CNBC: Use Home Equity as Nest Egg for Retirement

In these tough economic times, many retirees are looking for ways to guarantee income in their later years, and getting a reverse mortgage is one possibility, says a recent CNBC article.

As the name implies, such loans work in the reverse order from a typical mortgage, in that you receive a monthly check from your lender based on the amount of equity you own.

There are generally no income restrictions for eligibility, and according to the Federal Trade Commission, the proceeds from your home are tax-free and do not affect your Social Security or Medicare benefits.

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Better still, you do not have to repay the loan as long as you live in your home, though it must be repaid when the last surviving borrower dies, sells the home or no longer uses it as a primary residence,” reads the CNBC article.

The loans aren’t for everyone, though, the article quotes a financial expert as saying. Instead, they can be a good option for homeowners who are “cash poor and house rich,” but not necessarily for those looking to tap into their equity for nonessential expenses.

Upfront costs of taking out a home equity conversion mortgage (HECM) are also mentioned, with the financial expert recommending prospective borrowers to “shop around” for lenders offering the best deals as far as origination fees.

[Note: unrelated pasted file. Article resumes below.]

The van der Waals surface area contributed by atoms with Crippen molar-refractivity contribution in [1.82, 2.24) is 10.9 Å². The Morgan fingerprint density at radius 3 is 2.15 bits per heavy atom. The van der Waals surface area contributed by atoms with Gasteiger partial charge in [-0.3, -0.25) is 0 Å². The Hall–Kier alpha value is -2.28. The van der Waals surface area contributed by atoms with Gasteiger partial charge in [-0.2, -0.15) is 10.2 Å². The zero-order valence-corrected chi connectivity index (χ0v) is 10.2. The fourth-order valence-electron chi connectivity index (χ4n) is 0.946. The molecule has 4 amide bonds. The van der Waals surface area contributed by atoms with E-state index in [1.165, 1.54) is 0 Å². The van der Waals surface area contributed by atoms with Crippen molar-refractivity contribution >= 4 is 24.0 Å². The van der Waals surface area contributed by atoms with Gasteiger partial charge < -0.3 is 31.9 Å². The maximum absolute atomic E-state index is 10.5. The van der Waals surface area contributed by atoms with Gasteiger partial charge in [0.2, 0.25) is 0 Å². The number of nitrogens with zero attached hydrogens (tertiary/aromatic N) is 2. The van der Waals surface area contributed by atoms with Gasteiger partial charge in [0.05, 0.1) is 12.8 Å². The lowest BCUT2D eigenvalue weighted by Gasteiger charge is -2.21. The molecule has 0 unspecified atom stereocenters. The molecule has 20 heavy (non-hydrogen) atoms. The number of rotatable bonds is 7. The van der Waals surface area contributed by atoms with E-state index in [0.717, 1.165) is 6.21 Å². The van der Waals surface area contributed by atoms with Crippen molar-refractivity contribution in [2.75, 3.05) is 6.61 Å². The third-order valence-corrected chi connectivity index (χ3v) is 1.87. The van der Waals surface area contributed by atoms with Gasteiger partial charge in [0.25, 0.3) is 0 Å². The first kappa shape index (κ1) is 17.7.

Reverse mortgages are named alongside annuities, dividend stocks, and Treasury-inflation protected securities (TIPs) as options for “converting a nest egg into a predictable source of income.”

Read the original CNBC article here.

Written by Alyssa Gerace

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  • Mr. Collins, the
    so called financial expert, seems to know every little about the product making
    statements like: “Reverse mortgages are sold by both private lenders and the
    federal government….”  Going on to
    say:  “‘I’ve seen loans where you might
    pay $15,000 to borrow 50 percent of a $100,000 home,’ says Collins, noting
    homeowners should realistically look to pay anywhere from $3,000 to $5,000 for
    a HECM.”  What can you say to this? 

     

    What was interesting was the section on reverse mortgages
    was not hidden at the back of the article or somewhere in the middle but was
    the first financial instrument mentioned.

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